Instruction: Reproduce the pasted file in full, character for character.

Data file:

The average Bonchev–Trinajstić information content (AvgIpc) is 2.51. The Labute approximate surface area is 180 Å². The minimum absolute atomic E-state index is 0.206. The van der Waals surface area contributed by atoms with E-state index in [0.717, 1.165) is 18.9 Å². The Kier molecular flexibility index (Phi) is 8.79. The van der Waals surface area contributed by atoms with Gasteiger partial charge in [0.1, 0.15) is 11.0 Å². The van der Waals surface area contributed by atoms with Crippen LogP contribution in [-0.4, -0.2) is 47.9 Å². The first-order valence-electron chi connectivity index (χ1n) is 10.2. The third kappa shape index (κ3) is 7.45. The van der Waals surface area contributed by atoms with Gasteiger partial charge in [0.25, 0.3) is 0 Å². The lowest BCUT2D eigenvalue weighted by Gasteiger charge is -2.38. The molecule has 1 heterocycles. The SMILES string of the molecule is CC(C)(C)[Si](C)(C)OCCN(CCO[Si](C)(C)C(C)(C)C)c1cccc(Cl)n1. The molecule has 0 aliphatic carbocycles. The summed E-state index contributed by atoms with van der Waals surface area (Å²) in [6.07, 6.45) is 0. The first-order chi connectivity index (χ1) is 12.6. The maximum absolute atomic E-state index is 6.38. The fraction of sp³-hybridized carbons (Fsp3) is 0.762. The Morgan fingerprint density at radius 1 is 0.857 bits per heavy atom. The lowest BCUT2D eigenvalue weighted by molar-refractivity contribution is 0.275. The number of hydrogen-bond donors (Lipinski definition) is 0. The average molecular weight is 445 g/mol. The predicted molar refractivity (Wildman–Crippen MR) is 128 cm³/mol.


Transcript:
The average Bonchev–Trinajstić information content (AvgIpc) is 2.51. The Labute approximate surface area is 180 Å². The minimum absolute atomic E-state index is 0.206. The van der Waals surface area contributed by atoms with E-state index in [0.717, 1.165) is 18.9 Å². The Kier molecular flexibility index (Phi) is 8.79. The van der Waals surface area contributed by atoms with Gasteiger partial charge in [0.1, 0.15) is 11.0 Å². The van der Waals surface area contributed by atoms with Crippen LogP contribution in [-0.4, -0.2) is 47.9 Å². The first-order valence-electron chi connectivity index (χ1n) is 10.2. The third kappa shape index (κ3) is 7.45. The van der Waals surface area contributed by atoms with Gasteiger partial charge in [0.25, 0.3) is 0 Å². The lowest BCUT2D eigenvalue weighted by Gasteiger charge is -2.38. The molecule has 1 heterocycles. The SMILES string of the molecule is CC(C)(C)[Si](C)(C)OCCN(CCO[Si](C)(C)C(C)(C)C)c1cccc(Cl)n1. The molecule has 0 aliphatic carbocycles. The summed E-state index contributed by atoms with van der Waals surface area (Å²) in [6.07, 6.45) is 0. The first-order chi connectivity index (χ1) is 12.6. The maximum absolute atomic E-state index is 6.38. The fraction of sp³-hybridized carbons (Fsp3) is 0.762. The Morgan fingerprint density at radius 1 is 0.857 bits per heavy atom. The lowest BCUT2D eigenvalue weighted by molar-refractivity contribution is 0.275. The number of hydrogen-bond donors (Lipinski definition) is 0. The average molecular weight is 445 g/mol. The predicted molar refractivity (Wildman–Crippen MR) is 128 cm³/mol.